This page discusses how Danswer works from a high level. The aim is to give transparency into our designs. That way you can have peace of mind in using Danswer.
Alternatively if you’re looking to customize the system or become an open source contributors, this is a great place to start.
Whether deploying Danswer on a single instance or a container orchestration platform, the flow of data is the same. Documents are pulled and processed via connectors and then persisted in Vespa/Postgres which run in containers within your system.
The only time sensitive data leaves your Danswer setup is when it makes a call to an LLM to generate an answer. The communications to the LLM are encrypted. The data persistence at the LLM API depends on the terms of the LLM hosting service you are using.
We also note that Danswer has some very limited and anonymous telemetry to help us improve the system by identifying bottlenecks and flaky data connectors. You can turn off the telemetry with by setting the DISABLE_TELEMETRY env variable to True.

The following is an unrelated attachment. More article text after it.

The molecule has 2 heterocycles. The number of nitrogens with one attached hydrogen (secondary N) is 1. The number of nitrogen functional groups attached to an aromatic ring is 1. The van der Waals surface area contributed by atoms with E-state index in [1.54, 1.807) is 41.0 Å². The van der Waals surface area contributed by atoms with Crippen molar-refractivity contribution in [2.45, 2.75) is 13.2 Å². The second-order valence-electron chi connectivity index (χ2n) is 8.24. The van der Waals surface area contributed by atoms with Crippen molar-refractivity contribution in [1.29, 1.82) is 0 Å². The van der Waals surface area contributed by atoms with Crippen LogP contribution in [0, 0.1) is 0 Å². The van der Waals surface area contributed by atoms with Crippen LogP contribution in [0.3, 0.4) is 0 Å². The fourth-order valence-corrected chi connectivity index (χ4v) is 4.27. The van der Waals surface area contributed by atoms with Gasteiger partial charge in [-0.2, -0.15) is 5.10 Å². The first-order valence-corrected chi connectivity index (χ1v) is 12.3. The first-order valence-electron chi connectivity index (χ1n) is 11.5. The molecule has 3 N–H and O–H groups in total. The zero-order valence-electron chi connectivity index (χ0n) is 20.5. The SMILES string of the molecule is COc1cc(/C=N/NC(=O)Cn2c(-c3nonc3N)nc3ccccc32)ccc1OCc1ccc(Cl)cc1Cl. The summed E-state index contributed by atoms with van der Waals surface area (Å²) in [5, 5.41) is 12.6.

Each document is split into smaller sections called “Chunks”.
By passing chunks to the LLM instead of full documents, we are able to reduce noise to the model by only passing in the relevant sections of the document. Additionally this is significantly more cost efficient as LLM services generally charge per token. Finally by embedding chunks rather than full documents, we are able to retain more detail as each vector embedding is only capable of encoding a limited amount of information.
The addition of mini-chunks takes this concept even further. By embedding at different sizes, Danswer can retrieve both high level context and details. Mini-chunks can also be turned on/off via environment variables as generating multiple vectors per chunk can slow down document indexing if deployed on less capable hardware.
In choosing our embedding model, we use the latest state-of-the-art biencoder that is small enough to run on CPU while maintaining subsecond document retrieval times.
This flow is often updated as we’re constantly striving to push the capabilities of the retrieval pipeline with the most recent advancements coming out of research and the opensource community. Also note that many of the parameters of this flow such as how much documents to retrieve, how many to rerank, what models to use, which chunks are passed to the LLM, etc. are all configurable.
If there are any questions, don’t hesitate to reach out to the maintainers!